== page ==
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Flat front label of wine

Domaine Combier Crozes-Hermitage Clos des Grives 2015

Rhone Red Blends from Crozes-Hermitage, Rhone, France
  • JS93
0% ABV
  • RP91
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0% ABV

Winemaker Notes

Opaque color. Wonderful nose combines black fruits, violet, pepper, spice, vanilla and a touch of smoke. New oak flavors lift the wine well. Dense and long. Almost more Hermitage than Crozes.

Critical Acclaim

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JS 93
James Suckling
Oak chimes in deeper here with toasty, tarry influence. Fruits sit in the dark plum and dark cherry zone. There's a cooler, herbal thread in the palate. Extremely plush tannins. This is smart.
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Domaine Combier

Domaine Combier

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Domaine Combier, Crozes-Hermitage, Rhone, France
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Maurice Combier left the Ardeche departement in 1962 and bought property in Pont de l'Isere in the Drome departement to the east. Pont de l'Isere is about 15 kilometres upriver of Drome's capital, Valence. At that time, the Valence area was France's top fruit hub so Maurice continued his father Camille's tradition of growing fruit. The apricots and peaches were sold to a local fruit cooperative and the grapes to the cooperative in Tain l'Hermitage a few kilometers north. During the 1970's, Maurice began working all of his land organically, rather than spraying his plants with dangerous chemicals and pushing production with synthetic fertilizers. As this was previously unheard of in Crozes-Hermitage (and for that matter, just about all of Europe), he become known locally as Maurice le Fou (Crazy Maurice). But before long, the orchards and vineyards had achieved a balance and were producing even more delicious fruit. Other producers in the area soon followed Maurice's lead.

To his delight, Maurice's first son Laurent came into the fold and continued selling their fruit in 1989. Laurent studied viticulture and agriculture in Orange and did apprenticeships at various wine domaines further south, including stints in Chateauneuf du Pape and Domaine d'Ott in Provence. Maurice and Laurent decided to leave the cooperative the next year and set off on their own. They established their own fruit brand called Combier, whose organic peaches and apricots are available throughout much of France. They also began bottling their own wine from vineyards surrounding the house. Slowly Laurent started expanding the cellar, finally constructing an underground chai where all his vinification and aging now takes place. The domaine now comprises 20 hectares (49.4 acres) of vines, of which 90% are red.


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Crozes-Hermitage is Northern Rhone’s largest appellation, surrounding the steep granite faces of Hermitage to its north and south. Here the rolling vineyards are less extreme and its soils, rich in clay-limestone and alluvial matter, produce Syrahs that range from fruity and charming to lush and seductive. The Syrahs of Crozes-Hermitage have more mass than those from St. Joseph but are less intense than those from Hermitage. While many are intended for early consumption, some of the best Syrahs from Crozes-Hermitage will age beautifully for 5-10 years.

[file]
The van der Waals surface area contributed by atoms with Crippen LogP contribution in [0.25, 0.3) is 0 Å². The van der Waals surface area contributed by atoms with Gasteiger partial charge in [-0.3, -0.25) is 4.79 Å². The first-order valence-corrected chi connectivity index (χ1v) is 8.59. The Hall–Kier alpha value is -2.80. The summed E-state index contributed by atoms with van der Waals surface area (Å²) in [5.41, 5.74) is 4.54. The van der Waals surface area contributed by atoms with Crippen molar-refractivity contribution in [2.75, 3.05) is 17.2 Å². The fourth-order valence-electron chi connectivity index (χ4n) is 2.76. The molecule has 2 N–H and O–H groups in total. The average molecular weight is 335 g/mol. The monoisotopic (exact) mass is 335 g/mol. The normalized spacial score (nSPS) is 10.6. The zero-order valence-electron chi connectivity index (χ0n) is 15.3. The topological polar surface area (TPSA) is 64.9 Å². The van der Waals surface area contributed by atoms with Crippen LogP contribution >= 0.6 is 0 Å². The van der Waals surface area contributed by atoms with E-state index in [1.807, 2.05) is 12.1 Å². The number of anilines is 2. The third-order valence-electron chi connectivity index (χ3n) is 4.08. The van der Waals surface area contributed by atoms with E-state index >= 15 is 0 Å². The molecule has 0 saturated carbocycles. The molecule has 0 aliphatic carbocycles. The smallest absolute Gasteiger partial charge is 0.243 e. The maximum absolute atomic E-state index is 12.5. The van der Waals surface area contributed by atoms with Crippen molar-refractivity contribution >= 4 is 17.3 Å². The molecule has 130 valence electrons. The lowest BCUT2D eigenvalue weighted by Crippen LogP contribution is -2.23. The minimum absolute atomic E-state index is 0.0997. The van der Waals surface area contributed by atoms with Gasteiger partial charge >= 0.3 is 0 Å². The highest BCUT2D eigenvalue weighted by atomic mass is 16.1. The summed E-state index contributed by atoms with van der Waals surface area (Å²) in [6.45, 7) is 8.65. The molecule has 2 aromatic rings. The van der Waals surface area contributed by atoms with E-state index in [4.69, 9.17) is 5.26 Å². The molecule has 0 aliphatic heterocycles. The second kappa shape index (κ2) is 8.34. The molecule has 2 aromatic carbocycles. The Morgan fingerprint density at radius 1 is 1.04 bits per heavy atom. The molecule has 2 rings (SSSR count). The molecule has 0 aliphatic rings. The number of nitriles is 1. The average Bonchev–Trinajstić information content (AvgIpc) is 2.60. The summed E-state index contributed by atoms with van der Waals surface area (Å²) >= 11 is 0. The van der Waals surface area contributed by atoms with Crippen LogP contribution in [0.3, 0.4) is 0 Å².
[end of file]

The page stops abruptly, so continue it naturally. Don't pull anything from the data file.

Up to 15% of white grapes may theoretically be added to red Crozes at the time of fermentation but whether this is done or not depends on the decision of the winemaker. The best Crozes-Hermitage Syrahs will be fleshy with black fruit (currant, blackberry and black cherry) and bay leaf qualities, notes of tar and stone, and a well-concentrated finish of smooth tannins.

About a tenth of the wine produced in Crozes-Hermitage is white, primarily composed of Marsanne supplemented by smaller amounts of Roussanne.

Rhône Blends

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With bold fruit flavors and accents of sweet spice, red Rhône blends originated from France’s southern Rhône Valley. Grenache, supported by Syrah and Mourvèdre typically form the base of the blend, while Carignan, Cinsault and Counoise often come in to play. With some creative interpretation, Rhône blends have also become popular in Priorat, Washington, Australia and California.

In the Glass

The taste profile of a Rhône blend will vary according to its individual components, as each variety brings something different to the glass. Grenache is the lightest in color but contributes plenty of ripe red fruit and a plush texture. Syrah supplies dark fruit flavors, along with savory, spicy and earthy notes. Mourvèdre is responsible for a floral perfume and earthy flavor as well as structure and a healthy dose of color. New World examples tend to be fruit-forward in style, while those from the Old World will often have more earth, structure and herbal components on top of ripe red and blue fruit.

Perfect Pairings

Rhône red blends typically make for very food-friendly wines. These can work with a wide variety of meat-based dishes, playing equally well with beef, pork, lamb or game. Braised beef cheeks, grilled steak or sausages, roasted pork and squab are all fine pairings.

Sommelier Secret

Some regions like to put their own local spin on the red Rhône blend—for example, in Australia’s Barossa Valley, Shiraz is commonly blended with Cabernet Sauvignon to add structure, tannin and a long finish. Grenache-based blends from Priorat often include Carignan (known locally as Cariñena) and Syrah, but also international varieties like Merlot and Cabernet Sauvignon. In California, anything goes, and it is not uncommon to see Petite Sirah make an appearance.

CNLCNS_457_2015 Item# 342199